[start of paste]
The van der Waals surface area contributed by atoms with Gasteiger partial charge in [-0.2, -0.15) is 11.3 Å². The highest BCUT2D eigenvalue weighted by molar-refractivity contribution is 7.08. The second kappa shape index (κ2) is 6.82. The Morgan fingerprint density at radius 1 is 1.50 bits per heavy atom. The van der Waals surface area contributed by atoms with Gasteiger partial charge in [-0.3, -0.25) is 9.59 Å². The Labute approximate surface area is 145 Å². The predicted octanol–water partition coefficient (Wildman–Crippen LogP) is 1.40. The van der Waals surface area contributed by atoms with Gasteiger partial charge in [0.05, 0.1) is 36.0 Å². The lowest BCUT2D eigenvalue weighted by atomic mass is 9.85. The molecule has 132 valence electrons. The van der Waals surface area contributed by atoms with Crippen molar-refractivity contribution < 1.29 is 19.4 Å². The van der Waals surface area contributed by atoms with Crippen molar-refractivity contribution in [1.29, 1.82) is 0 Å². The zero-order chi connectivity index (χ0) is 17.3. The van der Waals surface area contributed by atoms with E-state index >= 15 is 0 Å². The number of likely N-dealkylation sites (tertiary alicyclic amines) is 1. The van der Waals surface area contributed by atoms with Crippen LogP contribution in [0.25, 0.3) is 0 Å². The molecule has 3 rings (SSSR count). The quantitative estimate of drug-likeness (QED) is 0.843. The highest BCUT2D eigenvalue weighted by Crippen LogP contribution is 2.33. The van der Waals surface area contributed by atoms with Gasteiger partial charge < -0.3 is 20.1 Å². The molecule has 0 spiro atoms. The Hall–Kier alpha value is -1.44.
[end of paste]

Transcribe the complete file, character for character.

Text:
The van der Waals surface area contributed by atoms with Gasteiger partial charge in [-0.2, -0.15) is 11.3 Å². The highest BCUT2D eigenvalue weighted by molar-refractivity contribution is 7.08. The second kappa shape index (κ2) is 6.82. The Morgan fingerprint density at radius 1 is 1.50 bits per heavy atom. The van der Waals surface area contributed by atoms with Gasteiger partial charge in [-0.3, -0.25) is 9.59 Å². The Labute approximate surface area is 145 Å². The predicted octanol–water partition coefficient (Wildman–Crippen LogP) is 1.40. The van der Waals surface area contributed by atoms with Gasteiger partial charge in [0.05, 0.1) is 36.0 Å². The lowest BCUT2D eigenvalue weighted by atomic mass is 9.85. The molecule has 132 valence electrons. The van der Waals surface area contributed by atoms with Crippen molar-refractivity contribution < 1.29 is 19.4 Å². The van der Waals surface area contributed by atoms with Crippen molar-refractivity contribution in [1.29, 1.82) is 0 Å². The zero-order chi connectivity index (χ0) is 17.3. The van der Waals surface area contributed by atoms with E-state index >= 15 is 0 Å². The number of likely N-dealkylation sites (tertiary alicyclic amines) is 1. The van der Waals surface area contributed by atoms with Crippen LogP contribution in [0.25, 0.3) is 0 Å². The molecule has 3 rings (SSSR count). The quantitative estimate of drug-likeness (QED) is 0.843. The highest BCUT2D eigenvalue weighted by Crippen LogP contribution is 2.33. The van der Waals surface area contributed by atoms with Gasteiger partial charge < -0.3 is 20.1 Å². The molecule has 0 spiro atoms. The Hall–Kier alpha value is -1.44.